How to create an inclusive classroom

Inclusion is a word that is more and more used in educational systems around the world. Teachers and educators aim to create an inclusive classroom for all pupils, especially in those countries where minorities co-exist. Meeting every pupil’s needs and creating a safe environment where everyone feels they can express their opinion are just some of the characteristics of an inclusive classroom. This is very important because every child deserves to have access to the same learning opportunities, no matter their learning barriers or individual differences. 

But this may sound complicated, especially because focusing and meeting all the needs of children can be difficult. How will you address all of them in a classroom where all are diverse? Well, the answers to this question come from the domain of inclusive education. Here are some strategies that will help you create an inclusive classroom that benefits all the students and meets their diverse needs. 

Standards of Behaviour 

As a teacher or educator, you get to work with a lot of diverse students. We live in an era where traveling is accessible to anyone. So, many countries have welcomed minorities, which add more to the diversity within the classroom. At the same time, every child has individual needs and learning styles. There might be language barriers; there might be children with disabilities; there might be children whose primary language is not the one you speak in the classroom. 

All kinds of differences are present within classrooms and around these, a lot of misconceptions can appear, notice teaching experts from assignment help uk. There can be negative cultural attitudes that can lead to bullying. And for a classroom to be inclusive, you need to create a safe learning environment for every pupil. 

It is therefore important to decide upon and communicate some standards of behaviour that need to be followed by every child. For example, they are not allowed to be violent or aggressive with one another, neither physical nor verbal violence. Every child has the right to be respected. They are not allowed to break or take objects that are not theirs.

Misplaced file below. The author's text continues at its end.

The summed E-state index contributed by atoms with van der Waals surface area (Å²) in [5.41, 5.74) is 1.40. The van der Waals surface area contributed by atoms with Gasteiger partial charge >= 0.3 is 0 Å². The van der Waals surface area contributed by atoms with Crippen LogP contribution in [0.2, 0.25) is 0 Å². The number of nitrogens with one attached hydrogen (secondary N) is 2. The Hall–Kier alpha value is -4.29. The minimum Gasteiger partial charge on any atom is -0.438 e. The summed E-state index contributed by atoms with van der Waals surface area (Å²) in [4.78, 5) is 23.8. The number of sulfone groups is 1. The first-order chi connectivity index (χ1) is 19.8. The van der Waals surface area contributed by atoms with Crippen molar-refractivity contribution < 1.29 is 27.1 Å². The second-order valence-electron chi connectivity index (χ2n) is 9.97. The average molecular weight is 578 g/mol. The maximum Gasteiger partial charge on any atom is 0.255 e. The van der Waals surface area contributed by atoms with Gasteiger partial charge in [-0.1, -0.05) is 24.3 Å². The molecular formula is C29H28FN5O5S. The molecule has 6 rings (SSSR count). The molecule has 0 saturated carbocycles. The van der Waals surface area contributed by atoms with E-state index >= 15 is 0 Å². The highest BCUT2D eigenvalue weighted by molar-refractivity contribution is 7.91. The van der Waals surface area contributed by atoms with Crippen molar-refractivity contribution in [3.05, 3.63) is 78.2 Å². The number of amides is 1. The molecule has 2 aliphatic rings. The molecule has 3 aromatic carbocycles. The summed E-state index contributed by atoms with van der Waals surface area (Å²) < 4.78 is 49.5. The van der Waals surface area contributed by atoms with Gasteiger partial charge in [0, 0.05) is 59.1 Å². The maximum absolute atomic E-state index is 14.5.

Enforcing the Rules 

The next step would be to enforce the rules and standards of behaviour as frequently as you can. Children need to respect one another, no matter their speaking barriers or individual differences. But sometimes, they forget about these rules and break them. 

It is important to enforce these standards of behaviour as frequently as you can and to think about some consequences of not respecting them. Some children will break them consistently, so different consequences might apply. 

Be Sensitive Towards All Children 

Children have a lot of energy and standing still in a classroom can be challenging, especially for those who have an attention deficit disorder. And if the children are doing these repeatedly, your patience might run low. However, it is important to remember that all children have individual needs, and approaching them with sensitivity is recommended. 

Humiliating or writing the name of those who did not follow the rules on the blackboard will not help them not break the rules again. There still are some teaching strategies that are used in the education system, like this one, but that does not bring any good and does not contribute to creating an inclusive classroom. It is important to be sensitive towards all children so that they will gain trust in you and start following the rules.